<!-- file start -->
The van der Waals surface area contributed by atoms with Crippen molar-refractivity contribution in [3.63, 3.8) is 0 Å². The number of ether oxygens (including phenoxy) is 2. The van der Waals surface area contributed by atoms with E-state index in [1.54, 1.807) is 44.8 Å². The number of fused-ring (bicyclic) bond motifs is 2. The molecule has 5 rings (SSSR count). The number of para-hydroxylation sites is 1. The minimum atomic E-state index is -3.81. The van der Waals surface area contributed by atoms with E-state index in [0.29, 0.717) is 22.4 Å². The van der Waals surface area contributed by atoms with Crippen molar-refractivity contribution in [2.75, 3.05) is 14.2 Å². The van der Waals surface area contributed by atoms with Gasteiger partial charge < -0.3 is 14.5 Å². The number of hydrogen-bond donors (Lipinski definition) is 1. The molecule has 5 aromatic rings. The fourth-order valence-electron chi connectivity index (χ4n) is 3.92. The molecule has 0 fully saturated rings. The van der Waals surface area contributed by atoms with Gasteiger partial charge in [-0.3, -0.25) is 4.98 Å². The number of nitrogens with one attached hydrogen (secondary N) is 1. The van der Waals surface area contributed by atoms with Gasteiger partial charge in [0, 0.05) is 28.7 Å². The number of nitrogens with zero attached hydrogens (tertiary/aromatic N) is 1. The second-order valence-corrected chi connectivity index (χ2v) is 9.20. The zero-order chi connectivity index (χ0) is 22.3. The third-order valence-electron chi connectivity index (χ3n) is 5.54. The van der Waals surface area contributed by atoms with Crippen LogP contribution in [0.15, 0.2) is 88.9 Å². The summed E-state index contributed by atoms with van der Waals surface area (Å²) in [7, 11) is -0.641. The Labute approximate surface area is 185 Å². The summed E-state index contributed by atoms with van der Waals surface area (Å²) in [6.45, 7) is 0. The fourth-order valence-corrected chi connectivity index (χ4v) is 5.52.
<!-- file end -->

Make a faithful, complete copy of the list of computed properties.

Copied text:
The van der Waals surface area contributed by atoms with Crippen molar-refractivity contribution in [3.63, 3.8) is 0 Å². The number of ether oxygens (including phenoxy) is 2. The van der Waals surface area contributed by atoms with E-state index in [1.54, 1.807) is 44.8 Å². The number of fused-ring (bicyclic) bond motifs is 2. The molecule has 5 rings (SSSR count). The number of para-hydroxylation sites is 1. The minimum atomic E-state index is -3.81. The van der Waals surface area contributed by atoms with E-state index in [0.29, 0.717) is 22.4 Å². The van der Waals surface area contributed by atoms with Crippen molar-refractivity contribution in [2.75, 3.05) is 14.2 Å². The van der Waals surface area contributed by atoms with Gasteiger partial charge < -0.3 is 14.5 Å². The number of hydrogen-bond donors (Lipinski definition) is 1. The molecule has 5 aromatic rings. The fourth-order valence-electron chi connectivity index (χ4n) is 3.92. The molecule has 0 fully saturated rings. The van der Waals surface area contributed by atoms with Gasteiger partial charge in [-0.3, -0.25) is 4.98 Å². The number of nitrogens with one attached hydrogen (secondary N) is 1. The van der Waals surface area contributed by atoms with Gasteiger partial charge in [0, 0.05) is 28.7 Å². The number of nitrogens with zero attached hydrogens (tertiary/aromatic N) is 1. The second-order valence-corrected chi connectivity index (χ2v) is 9.20. The zero-order chi connectivity index (χ0) is 22.3. The third-order valence-electron chi connectivity index (χ3n) is 5.54. The van der Waals surface area contributed by atoms with Crippen LogP contribution in [0.15, 0.2) is 88.9 Å². The summed E-state index contributed by atoms with van der Waals surface area (Å²) in [7, 11) is -0.641. The Labute approximate surface area is 185 Å². The summed E-state index contributed by atoms with van der Waals surface area (Å²) in [6.45, 7) is 0. The fourth-order valence-corrected chi connectivity index (χ4v) is 5.52.